Back in May, National Intelligence Coordinating Agency Director General Alex Paul Monteagudo red-tagged Filipino book publisher Adarna House when it offered to sell book bundles about the late Ferdinand Marcos Sr’s dictatorship, describing it in a Facebook post as part of a plan to “subtly radicalize” Filipino children to rise up against the government.
The outrageous and dangerous insinuation that Adarna House, a respected book publisher founded by no less than National Artist Virgilio Almario, has ties to the Communist Party of the Philippines and its armed wing the New People’s Army.
Even acclaimed English author Neil Gaiman weighed in:
It cannot be stressed enough that red-tagging is dangerous and there have been activists that were murdered after being red-tagged.
More to the point, publishing books about important historical events especially in a format aimed at younger readers is not only noble work, it is essentially public service.
So to support Adarna House, I bought their #NeverAgain Bundle which consists of the following books:
“Ito ang Diktadura” (2017) by Equipo Plantel
“Edsa” (2013) by Russell Molina
“Isang Harding Papel” (2014) and “Si Jhun-Jhun, Noong Bago Ideklara ang Batas Militar” (2001) by Augie Rivera
“The Magic Arrow” (2021) by Bolet Banal
After a little over a month, the books finally arrived yesterday and the wait was worth it. My daughter finished reading all the books in one sitting and said she really enjoyed each one.
The #NeverAgain bundle and many other good titles are available over at Adarna House’s website so grab a copy if you can. I promise you will not regret it.
Disclaimer: This is not a paid post nor am I connected to Adarna House, Inc in any way.
A must-watch for every Filipino, this lecture of retired Supreme Court senior associate justice Antonio Carpio eloquently demolishes the 9-Dash line claim of China over the West Philippine Sea.
Using historical and legal evidence, he presents a very strong case in which China’s claims over the Spratly islands is built on a false narrative designed to suit the Chinese government’s expansionist desires.
Through this lecture, Justice Carpio makes it easy to understand the Philippines’ historic victory against China before the Permanent Court of Arbitration in 2016. The full lecture can now be watched on Access Online’s YouTube account here.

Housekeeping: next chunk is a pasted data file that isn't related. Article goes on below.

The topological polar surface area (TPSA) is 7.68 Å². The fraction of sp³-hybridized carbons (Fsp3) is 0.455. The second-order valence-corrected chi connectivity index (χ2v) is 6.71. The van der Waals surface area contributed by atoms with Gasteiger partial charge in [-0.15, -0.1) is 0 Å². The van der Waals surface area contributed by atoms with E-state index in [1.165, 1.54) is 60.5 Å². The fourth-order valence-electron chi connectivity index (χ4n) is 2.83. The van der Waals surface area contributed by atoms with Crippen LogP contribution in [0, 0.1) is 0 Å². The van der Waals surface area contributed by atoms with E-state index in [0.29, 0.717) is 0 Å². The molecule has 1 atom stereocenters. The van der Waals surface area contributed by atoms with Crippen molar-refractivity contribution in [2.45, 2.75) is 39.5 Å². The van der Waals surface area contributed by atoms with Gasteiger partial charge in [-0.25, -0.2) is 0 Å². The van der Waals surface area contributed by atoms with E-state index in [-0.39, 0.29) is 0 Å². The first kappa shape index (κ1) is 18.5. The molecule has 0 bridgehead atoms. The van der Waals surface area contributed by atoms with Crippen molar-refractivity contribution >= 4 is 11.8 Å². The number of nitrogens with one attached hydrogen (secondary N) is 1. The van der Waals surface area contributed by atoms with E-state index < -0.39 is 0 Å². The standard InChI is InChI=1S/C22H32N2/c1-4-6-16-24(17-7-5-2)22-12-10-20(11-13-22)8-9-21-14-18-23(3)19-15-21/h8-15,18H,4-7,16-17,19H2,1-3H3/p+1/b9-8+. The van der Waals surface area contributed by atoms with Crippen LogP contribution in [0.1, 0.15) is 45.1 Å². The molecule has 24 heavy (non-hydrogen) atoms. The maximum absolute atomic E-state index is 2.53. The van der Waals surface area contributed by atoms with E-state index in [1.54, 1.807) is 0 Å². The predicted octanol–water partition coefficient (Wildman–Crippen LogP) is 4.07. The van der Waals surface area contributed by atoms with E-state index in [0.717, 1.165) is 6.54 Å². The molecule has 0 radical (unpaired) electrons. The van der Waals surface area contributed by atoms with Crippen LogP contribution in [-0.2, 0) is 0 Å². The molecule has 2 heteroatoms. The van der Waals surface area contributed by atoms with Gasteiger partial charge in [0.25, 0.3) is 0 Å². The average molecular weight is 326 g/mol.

Today we commemorate the 156th anniversary of Andres Bonifacio’s birth. Father of the Philippine Revolution, considered by some historians to be the first President of the Philippines, a revolutionary, mysterious and controversial figure, and an enduring symbol of the struggle for the Filipino masses for a better nation.
What originally began as re-posting the immortal passage from the famous patriotic call “Ang dapat mabatid ng mga Tagalog” attributed to Andres Bonifacio, I decided instead to re-post a lesser known speech or manifesto issued either February or March of 1897 as a patriotic call to the Katipuneros in response to the attacks made by the Spaniards at Silang, Zapote in Cavite and in Batangas.
Sa Marahas Na Manga Anak Nang Bayan:
Ang inyong ipinakilalang katapangan sa pakikihamok sa kaaway na mga Kastila buhat pa ng simulan itong panghihimagsik, ay siyang nagsasabing mataas na di ninyo ikinasisindak ang ugong ng paghahanda at pagsalakay dito ng hukbong akay ni Polavieja, na sa kaunting panahon ay nagpakilala na ng malabis na kaduagan at hamak na kaasalan ng alipin sa kanyang pagpapahirap at malimit na pagpatay sa makapal na kalahing hindi nagsisilaban. Yaong pagpapasunog nito sa mga bayan, yaong paglapastangan at pagdungis sa capurihan ng mga babai na di na pinacundanganan ang canilang cahinaan, yaong pagkitil ng buhay ng mga matatandang hindi na macausad at sanggol na sumususo pa, na cailan may hindi aasalin at gagawin ng sino pa mang lalaking may puri at may tapang, ay humihingi ng isang masiglang paghihiganti at matinding caparusahan.
Sa inyong pamimiyapis mangyayaring abutin ang cayo’y tanghalin bangkay sa gitna ng parang ng pakikidigma; ngunit ito’y isang kapurihang inyong maipapamana sa ating Bayan, sa ating lahi, at sa ating angkan.